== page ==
But although this works, it is not particularly nice. Notice that to find the projection, we need an orthogonal basis for the columnspace of X. That is, we first need to find a basis for the columnspace of X, and then apply the Gram-Schmidt procedure to make it orthogonal. After all of that work, we still need to find the projection, and then solve the system. So, although this method will work, we want to simplify this to make it easier. But how? Notice that we are really trying to minimize the length of (Xa – y), which is the same as the length of (y – Xa). So, subtracting both sides of the equation above from y, we get y – Xa is equal to y minus the projection of y onto the columnspace. But y minus the projection is the perpendicular of y onto the columnspace, which is orthogonal to the columnspace. By the Fundamental Theorem of Linear Algebra, the orthogonal complement of the columnspace is the left nullspace. Hence, we have that y – Xa is a vector in the nullspace of X-transpose, and so, by definition of the left nullspace, we have that (X-transpose)(y – Xa) is the 0 vector. And so rearranging this, we get (X-transpose)Xa = (X-transpose)y.

We now have a simple system of linear equations to solve, which we know is consistent by construction. We call this system the normal system. This is quite remarkable. We have started with the inconsistent system Xa = y, and by simply multiplying both sides by X-transpose, we not only get a consistent system, but the solution of the new system best approximates a solution to the original inconsistent system. This proves another important result—that math is awesome. Before we look at some examples of this, we make one more note that the normal system need not have a unique solution. If it does have infinitely many solutions, then each of the solutions will minimize the length of (Xa – y).

Examples

Example: Determine the vector x that is closest to being a solution for the system 3x1 – x2 = 4, x1 + 2x2 = 0, 2x1 + x2 = 1. Solution: Let A = [3, -1; 1, 2; 2, 1], y = [4; 0; 1], and x = [x1; x2]. We want to find the vector x that minimizes the length of (Ax – y). So, from the work we just did, we just need to solve the normal system (A-transpose)Ax = (A-transpose)y. We find that (A-transpose)A is invertible, and hence, doing the calculations, we get x = (((A-transpose)A)-inverse)(A-transpose)y, which equals [87/83; -56/83]. Thus, x1 = 87/83 and x2 = -56/83. As usual, when doing an approximation, we should check to see how good of an approximation we got. Plugging these values into the original equations, we get 3x1 – x2 = 3.82, x1 + 2x2 = -0.3, and 2x1 + x2 = 1.42. So, we can see that, in this case, it was a pretty good approximation.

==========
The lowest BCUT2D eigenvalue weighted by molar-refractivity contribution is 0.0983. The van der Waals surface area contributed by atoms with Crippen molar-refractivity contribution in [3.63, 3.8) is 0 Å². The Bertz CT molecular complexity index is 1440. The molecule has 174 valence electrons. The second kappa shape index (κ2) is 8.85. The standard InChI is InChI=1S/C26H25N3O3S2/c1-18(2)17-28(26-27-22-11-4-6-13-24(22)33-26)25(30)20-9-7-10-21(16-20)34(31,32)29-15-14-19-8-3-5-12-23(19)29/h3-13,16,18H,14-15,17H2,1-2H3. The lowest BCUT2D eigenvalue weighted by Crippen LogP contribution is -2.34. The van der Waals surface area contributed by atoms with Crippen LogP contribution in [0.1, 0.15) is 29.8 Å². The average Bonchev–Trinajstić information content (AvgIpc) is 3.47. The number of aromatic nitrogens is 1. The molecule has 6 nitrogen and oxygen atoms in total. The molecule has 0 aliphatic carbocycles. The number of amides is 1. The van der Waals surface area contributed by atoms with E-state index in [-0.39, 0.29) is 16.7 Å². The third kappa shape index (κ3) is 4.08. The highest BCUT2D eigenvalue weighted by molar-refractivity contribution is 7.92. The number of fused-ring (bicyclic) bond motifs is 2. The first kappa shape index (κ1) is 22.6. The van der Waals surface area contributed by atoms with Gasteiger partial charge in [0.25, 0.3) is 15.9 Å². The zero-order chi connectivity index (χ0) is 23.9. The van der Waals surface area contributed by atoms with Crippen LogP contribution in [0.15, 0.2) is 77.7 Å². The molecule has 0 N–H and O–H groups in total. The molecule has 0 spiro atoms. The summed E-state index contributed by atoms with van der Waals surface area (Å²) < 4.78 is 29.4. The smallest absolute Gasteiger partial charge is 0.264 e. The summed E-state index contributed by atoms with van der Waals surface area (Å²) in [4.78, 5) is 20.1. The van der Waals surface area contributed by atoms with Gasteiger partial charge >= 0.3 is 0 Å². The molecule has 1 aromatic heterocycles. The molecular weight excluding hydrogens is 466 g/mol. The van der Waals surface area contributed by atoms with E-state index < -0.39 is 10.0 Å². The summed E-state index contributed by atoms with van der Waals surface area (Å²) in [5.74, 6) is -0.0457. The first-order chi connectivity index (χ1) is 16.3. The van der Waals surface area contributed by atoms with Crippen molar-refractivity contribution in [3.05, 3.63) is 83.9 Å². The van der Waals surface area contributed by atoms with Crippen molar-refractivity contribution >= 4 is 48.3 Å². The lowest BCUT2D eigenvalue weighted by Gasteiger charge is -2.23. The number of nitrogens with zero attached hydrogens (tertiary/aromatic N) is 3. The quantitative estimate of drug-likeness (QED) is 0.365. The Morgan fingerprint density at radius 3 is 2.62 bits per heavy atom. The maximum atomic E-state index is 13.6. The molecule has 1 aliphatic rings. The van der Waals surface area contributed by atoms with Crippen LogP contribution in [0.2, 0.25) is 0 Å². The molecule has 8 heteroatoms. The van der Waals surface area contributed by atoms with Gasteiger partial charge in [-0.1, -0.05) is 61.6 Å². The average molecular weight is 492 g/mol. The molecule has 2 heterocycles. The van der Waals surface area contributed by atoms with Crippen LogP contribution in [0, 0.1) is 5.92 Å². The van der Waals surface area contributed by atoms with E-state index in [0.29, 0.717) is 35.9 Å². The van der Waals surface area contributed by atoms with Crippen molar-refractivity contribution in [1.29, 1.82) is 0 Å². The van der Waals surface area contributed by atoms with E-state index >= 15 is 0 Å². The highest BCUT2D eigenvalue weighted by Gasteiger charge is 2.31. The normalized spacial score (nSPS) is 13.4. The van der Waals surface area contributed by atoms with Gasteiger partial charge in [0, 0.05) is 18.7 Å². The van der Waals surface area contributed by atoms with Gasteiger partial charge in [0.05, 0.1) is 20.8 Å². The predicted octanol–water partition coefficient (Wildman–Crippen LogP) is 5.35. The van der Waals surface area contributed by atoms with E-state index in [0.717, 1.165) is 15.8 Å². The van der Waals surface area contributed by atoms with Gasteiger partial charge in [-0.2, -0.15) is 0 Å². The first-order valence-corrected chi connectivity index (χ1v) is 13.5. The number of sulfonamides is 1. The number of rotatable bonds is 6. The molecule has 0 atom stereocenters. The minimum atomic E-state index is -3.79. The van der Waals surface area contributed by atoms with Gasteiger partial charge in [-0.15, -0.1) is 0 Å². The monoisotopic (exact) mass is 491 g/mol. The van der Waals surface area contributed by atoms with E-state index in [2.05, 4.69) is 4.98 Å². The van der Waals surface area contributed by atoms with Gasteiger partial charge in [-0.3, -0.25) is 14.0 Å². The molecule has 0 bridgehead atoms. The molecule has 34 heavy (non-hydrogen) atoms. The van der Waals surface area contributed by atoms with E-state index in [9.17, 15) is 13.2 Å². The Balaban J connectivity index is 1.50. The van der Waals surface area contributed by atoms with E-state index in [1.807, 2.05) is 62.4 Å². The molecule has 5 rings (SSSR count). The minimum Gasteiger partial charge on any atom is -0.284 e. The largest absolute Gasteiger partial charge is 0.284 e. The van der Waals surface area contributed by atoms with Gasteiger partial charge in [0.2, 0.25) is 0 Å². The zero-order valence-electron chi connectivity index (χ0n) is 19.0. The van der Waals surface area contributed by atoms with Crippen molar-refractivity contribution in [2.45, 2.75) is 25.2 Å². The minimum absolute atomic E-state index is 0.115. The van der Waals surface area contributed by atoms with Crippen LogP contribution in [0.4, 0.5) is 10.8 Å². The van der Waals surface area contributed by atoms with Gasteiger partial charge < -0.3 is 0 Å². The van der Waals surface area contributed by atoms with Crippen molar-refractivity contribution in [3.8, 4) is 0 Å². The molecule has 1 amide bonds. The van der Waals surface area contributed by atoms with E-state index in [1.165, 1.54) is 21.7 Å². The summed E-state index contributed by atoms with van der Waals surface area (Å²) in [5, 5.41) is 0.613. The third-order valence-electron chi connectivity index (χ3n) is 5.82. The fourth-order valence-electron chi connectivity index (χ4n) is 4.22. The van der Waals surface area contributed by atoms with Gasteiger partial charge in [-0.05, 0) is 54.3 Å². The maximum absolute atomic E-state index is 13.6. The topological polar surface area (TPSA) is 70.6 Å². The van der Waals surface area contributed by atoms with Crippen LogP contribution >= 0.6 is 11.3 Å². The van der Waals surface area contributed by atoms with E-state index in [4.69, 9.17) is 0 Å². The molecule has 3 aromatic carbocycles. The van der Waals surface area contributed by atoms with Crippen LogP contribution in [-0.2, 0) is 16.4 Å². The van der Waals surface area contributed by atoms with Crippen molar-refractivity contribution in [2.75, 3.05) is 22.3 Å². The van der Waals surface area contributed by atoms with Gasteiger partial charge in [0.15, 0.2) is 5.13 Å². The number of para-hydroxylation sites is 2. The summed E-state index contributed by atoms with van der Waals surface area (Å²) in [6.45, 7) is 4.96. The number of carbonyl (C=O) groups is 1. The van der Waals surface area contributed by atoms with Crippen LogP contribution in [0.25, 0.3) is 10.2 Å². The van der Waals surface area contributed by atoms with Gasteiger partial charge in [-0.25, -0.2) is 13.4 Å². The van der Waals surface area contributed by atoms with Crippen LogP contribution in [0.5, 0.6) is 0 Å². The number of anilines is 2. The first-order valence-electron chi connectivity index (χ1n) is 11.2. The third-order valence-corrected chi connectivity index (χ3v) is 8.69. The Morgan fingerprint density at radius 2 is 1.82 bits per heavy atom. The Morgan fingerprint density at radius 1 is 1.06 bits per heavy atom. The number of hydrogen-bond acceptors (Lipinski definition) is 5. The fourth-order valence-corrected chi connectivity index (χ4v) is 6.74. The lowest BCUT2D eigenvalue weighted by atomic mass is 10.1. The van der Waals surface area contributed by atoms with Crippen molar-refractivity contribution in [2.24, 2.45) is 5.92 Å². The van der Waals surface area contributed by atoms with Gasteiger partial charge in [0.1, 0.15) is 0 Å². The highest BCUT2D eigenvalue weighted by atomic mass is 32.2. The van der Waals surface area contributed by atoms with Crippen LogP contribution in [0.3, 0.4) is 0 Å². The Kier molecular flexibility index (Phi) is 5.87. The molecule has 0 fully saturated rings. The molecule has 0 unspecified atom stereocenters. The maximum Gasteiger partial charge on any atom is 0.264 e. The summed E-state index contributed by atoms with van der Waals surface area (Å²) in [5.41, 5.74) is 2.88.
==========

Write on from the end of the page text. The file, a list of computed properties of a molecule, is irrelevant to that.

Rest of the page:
Example: Determine the vector x that minimizes the length of (Ax – b) for the system 2x1 + x2 = -5, -2x1 + x2 = 8, and 2x1 + 3x2 = 1. Solution: Let A = [2, 1; -2, 1; 2, 3], b = [-5; 8; 1], and x = [x1, x2]. Then the normal system gives x = (((A-transpose)A)-inverse)(A-transpose)b, which equals [-25/8; 9/4]. Thus, x1 = -25/8 and x2 = 9/4. Plugging these values into the original equations, we get 2x1 + x2 = -4, -2x1 + x2 = 8.5, and 2x1 + 3x2 = 0.5.

Example: Determine the vector x that minimizes the length of (Ax – b) for the system 3x1 – 2x2 = 1, x1 + 4x2 = 1, and 2x1 + x2 = -2. Solution: Putting this into the normal system, we get x = (((A-transpose)A)-inverse)(A-transpose)b, which equals [0; 0]. Grrr! What happened? This is obviously not a good approximation. Take a minute to see if you can figure out why we got such a bad approximation. Thinking about our geometric interpretation, we see that the error in the approximation is the distance that v is from W. The distance will be greatest when v is orthogonal to W. Indeed, in this example, we see that b is orthogonal to the columnspace of A.

The method we have derived in this lecture for finding the best approximation to a solution of an overdetermined system is called the method of least squares.

In the next lecture, we will use the method of least squares to find polynomials of best fit for a given set of data. This ends this lecture.